- Wow, that’s great! Is it true – does yogurt really have probiotics that can help digestion? And, what exactly are probiotics, and how else can we incorporate probiotics into our diet?
Ponder: Probiotics are live microorganisms that when ingested in adequate amounts can improve host health. Yogurt and fermented foods, such as kombucha, sauerkraut etc., often contain live microorganisms that are important in the creation of the product. A number of commercial probiotics are on the market and the number of actual live microbes varies widely. The majority of probiotic supplements that we buy over the counter are considered dietary supplements because strong scientific evidence is needed to support specific uses for most health conditions. Currently, no probiotics are approved by the US Food and Drug Association to treat any health problem.
- Memorial Day Weekend is just around the corner, and that means picnics and summer BBQs. What are some food safety tips for outdoor meals, food preparation, and grilling?
Boyer: USE A THERMOMETER!! That is one of the biggest things that consumers can do. Make sure that your chicken is cooked to 165 degrees and your burgers are cooked to 160! This will eliminate any foodborne pathogens that might be in the meat. Other key tips are 1) keep hot foods hot and cold foods cold, using refrigeration or chaffing dishes, this will keep pathogens from growing. And of course 2) practice good sanitation and hygiene.
- But food safety is more than safe grilling practices, right? What are some of the global implications of food safety research?
Ponder: Everyone should have access to safe and nutritious food. By partnering with the food industry and private foundations, our research is helping to improve the safety of our global food supply. Some of our funding also comes from the National Institutes of Food and Agriculture’s program called the Agriculture and Food Research Initiative (NIFA/AFRI).
Recently, spices added to food products have been associated with foodborne illnesses, even after cooking. We have been working to develop strategies to reduce these bad bacteria, including identifying harmless bacteria called surrogates, who behave the same as pathogens, but can be used in a food processing plant to show the processing kill steps are effective.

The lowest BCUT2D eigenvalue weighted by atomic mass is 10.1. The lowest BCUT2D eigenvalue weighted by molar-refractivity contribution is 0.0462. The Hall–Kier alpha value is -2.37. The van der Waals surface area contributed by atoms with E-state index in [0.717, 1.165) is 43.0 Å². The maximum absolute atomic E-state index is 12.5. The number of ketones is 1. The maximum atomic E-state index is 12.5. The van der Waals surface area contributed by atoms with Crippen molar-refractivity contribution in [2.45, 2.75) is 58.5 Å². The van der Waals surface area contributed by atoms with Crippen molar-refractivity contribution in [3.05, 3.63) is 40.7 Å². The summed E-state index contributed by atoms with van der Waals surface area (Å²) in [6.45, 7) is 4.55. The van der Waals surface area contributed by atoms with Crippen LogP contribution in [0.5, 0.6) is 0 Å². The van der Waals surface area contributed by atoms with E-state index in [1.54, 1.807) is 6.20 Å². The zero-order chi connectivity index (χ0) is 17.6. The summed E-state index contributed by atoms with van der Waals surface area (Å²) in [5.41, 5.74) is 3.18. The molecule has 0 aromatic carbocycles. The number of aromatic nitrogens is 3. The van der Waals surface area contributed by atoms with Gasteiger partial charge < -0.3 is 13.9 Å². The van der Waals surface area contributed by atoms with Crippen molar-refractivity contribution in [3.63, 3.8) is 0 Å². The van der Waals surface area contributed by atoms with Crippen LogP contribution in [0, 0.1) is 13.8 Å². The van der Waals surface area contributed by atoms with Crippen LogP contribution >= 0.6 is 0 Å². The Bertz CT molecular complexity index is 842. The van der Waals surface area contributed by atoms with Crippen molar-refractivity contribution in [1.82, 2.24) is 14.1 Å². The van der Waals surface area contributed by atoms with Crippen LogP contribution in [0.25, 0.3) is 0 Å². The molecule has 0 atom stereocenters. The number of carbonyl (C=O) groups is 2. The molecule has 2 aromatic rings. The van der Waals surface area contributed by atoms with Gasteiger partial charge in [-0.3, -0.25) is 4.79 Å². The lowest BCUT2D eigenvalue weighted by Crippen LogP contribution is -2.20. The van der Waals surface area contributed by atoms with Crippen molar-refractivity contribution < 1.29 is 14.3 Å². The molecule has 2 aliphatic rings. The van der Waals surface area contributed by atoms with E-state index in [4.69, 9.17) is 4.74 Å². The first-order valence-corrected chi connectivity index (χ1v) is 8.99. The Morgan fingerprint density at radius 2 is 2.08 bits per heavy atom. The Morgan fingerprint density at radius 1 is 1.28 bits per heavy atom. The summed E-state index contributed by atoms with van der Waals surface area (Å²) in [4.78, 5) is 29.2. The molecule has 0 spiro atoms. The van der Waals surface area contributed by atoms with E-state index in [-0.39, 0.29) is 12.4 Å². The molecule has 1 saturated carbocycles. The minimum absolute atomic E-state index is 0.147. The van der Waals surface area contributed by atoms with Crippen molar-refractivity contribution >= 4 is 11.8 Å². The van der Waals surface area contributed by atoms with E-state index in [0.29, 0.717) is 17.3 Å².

- How are you working with farmers and producers to increase the safety of their food?
Strawn: Each year, we interact with hundreds of growers to learn about what they are doing and also share with them our science to education them on we are doing – it is a constant back and forth. We learn a lot from each other. I need growers to communicate what is actually happening in the fields or on-farm so we can simulate those practices during our experiments to perform research that will directly help them. For example, in 2014, there was a multi-state Salmonella outbreak associated with cucumbers; however, very little research existed on the behavior of salmonella on cucumbers at different holding or storage temperatures, so we performed several experiments to answer this – we learned Salmonella will grow on cucumbers held at room temperatures but not on cucumbers held at refrigeration temperatures. This was able to help the industry and consumers understand the behavior of Salmonella on cucumbers. We also looked at other foodborne pathogens, to decrease the void in knowledge.
- What does the land-grant threefold mission of research, teaching, and Extension mean to you?
Boyer: It means translating research that is conducted at the university into real messages and problem solving techniques that are then extended out into the community to teach people skills that can enhance their lives in some way.
Strawn: Translating basic or applied science (RESEARCH) into tangible recommendations for the public, whether growers or consumers (EXTENSION), while training the next generation of professionals (TEACHING).